man purse, gay marriage & the butch dyke ‘before’ photos.

urban art -- digging in her purseA slow and tired morning, after a great Write Whole workshop last night.  I’d like the day to rest, to reflect on what happened last night, to check out the scores and the memories, to stretch the tired eyes in my back, to find new names for things.  What do I want to write about this morning?

gay marriage, man purse, the butch dyke and the ‘before’ photos.

but first I need more sugar in my coffee.


Here is the first thing I was ranting about last night on my way home from the writing workshop — Fresh! came down to pick me up afterwards, so we got to spend a little more time together than we do when I take the bus home, get into town at 10:30 and then climb immediately into bed. A young lanky white guy walked across Van Ness when we were at a stoplight; slung across his shoulder and over one hip was a woven bag on a string.  We bantered back and forth, F! & I about whether it was a man purse or a boi bag — to me, it was too small to be a purse, and he was working the young man, not-grown-up thing, so boi bag seemed to fit.  But then I remembered how frustrated I get when things have to be marked to fit a nondominant group.  How do I want to say this? It’s not a man purse.  It’s just a purse.  If it’s a purse when I carry it (regardless of the fact that I don’t want it to be, because I have a prejudice against purses, given the sexist weight they carry, and the internalized sexism I have added — they’re too heavy for me most of the time), then it’s a purse when you carry it, mr. guy.

I get it: you call it a man bag because you don’t want to be caught carrying a purse, because only women carry purses in this culture, and you don’t want to be caught in a fagbashable situation. So we have to reterm the item, when the exact same thing, when slung around my shoulder, would be called a purse.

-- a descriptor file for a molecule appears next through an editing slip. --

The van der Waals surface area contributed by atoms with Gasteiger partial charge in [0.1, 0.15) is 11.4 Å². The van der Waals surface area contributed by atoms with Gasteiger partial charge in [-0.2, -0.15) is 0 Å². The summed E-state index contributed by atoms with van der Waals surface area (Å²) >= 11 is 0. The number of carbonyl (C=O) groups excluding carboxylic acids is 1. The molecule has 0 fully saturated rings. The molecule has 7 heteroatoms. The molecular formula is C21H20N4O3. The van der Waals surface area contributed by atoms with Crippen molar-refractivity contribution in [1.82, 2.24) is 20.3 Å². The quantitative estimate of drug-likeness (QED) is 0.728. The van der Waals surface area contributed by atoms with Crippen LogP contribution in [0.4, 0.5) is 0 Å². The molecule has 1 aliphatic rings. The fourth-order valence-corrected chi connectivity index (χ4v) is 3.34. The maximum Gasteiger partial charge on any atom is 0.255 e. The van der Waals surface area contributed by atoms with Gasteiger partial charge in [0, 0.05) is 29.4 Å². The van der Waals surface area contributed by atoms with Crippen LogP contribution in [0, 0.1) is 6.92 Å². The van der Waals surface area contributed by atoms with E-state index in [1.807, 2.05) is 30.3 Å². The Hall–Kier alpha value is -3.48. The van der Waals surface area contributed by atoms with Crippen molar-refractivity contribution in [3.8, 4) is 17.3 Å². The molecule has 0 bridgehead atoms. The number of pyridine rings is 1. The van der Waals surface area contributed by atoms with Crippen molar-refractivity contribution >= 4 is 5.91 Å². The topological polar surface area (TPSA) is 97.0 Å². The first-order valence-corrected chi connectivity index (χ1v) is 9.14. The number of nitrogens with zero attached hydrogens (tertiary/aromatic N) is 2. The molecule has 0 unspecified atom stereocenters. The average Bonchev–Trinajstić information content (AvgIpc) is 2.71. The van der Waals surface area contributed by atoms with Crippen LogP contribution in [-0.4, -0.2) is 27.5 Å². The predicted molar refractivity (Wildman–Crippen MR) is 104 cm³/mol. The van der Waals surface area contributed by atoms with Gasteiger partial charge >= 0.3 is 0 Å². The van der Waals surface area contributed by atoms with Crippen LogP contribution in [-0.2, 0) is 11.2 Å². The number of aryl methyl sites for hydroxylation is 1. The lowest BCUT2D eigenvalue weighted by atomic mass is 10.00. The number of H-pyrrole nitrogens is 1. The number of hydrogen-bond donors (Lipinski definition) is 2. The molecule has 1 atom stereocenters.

Once upon a time, purse was just a thing that carried money, regardless of the sex/gender of the person who held it.  My old copy of websters new edition doesn’t have any gender terminology in the definition of purse.  So why this necessity to define man bag (alt: butch bag)?

Here’s what makes me crazy about it — the fact that we have to have the phrase man bag/butch bag to dissociate the wearer/carrier from womanhood, from possible association with femaleness.  And we know it’s both men and women who’d harass the male carrier of this purse as being womanlike, possibly a faggot, for wanting to have a place outside of his clothing to hold his money, his few things.  But don’t I understand the desire to dissociate with womanhood?  I detest anyone calling anything I carry over my shoulder a purse — this is my leftover butchness rearing its head, or just my frustration with societal girlness, this is where I don’t understand why I can’t be the one with the man bag. Man bag doesn’t have the associations with purse, with abundance and too-much-ness. The purse is a frivolity, an extravagance, and a necessity, too — I get tingles of ‘ick’ when I think about it.  Why so much hostility? The purse is associated with moms, practically a part of the body that lives outside of the body, an outside organ — something that live, that vulnerable, that revealing. These enormous things with our whole lives inside that we carry in the crook of our arms while we totter around on high heels — these are our stereotypes and some of us live them. Why don’t I want to be associated with this thing?  It’s a legacy of sexism, of course, and I know it, and still even when I’m carrying a small bag that gets carried over the arm, I prefer not to be reminded that I’m carrying a purse.  It marks me as girl, woman, even more — or differently — than the skirt and heels I’m wearing.  It reminds me that I don’t have pockets enough to hold what’s important to me, because my clothes weren’t designed with them (because gods forbid we interrupt the ‘lines’ with bumps of keys or the round face of your phone). The purse reminds me that I’m the small one, the protectable one (the one who carries your things when you need me to because I have more space in this thing than you do in your pockets).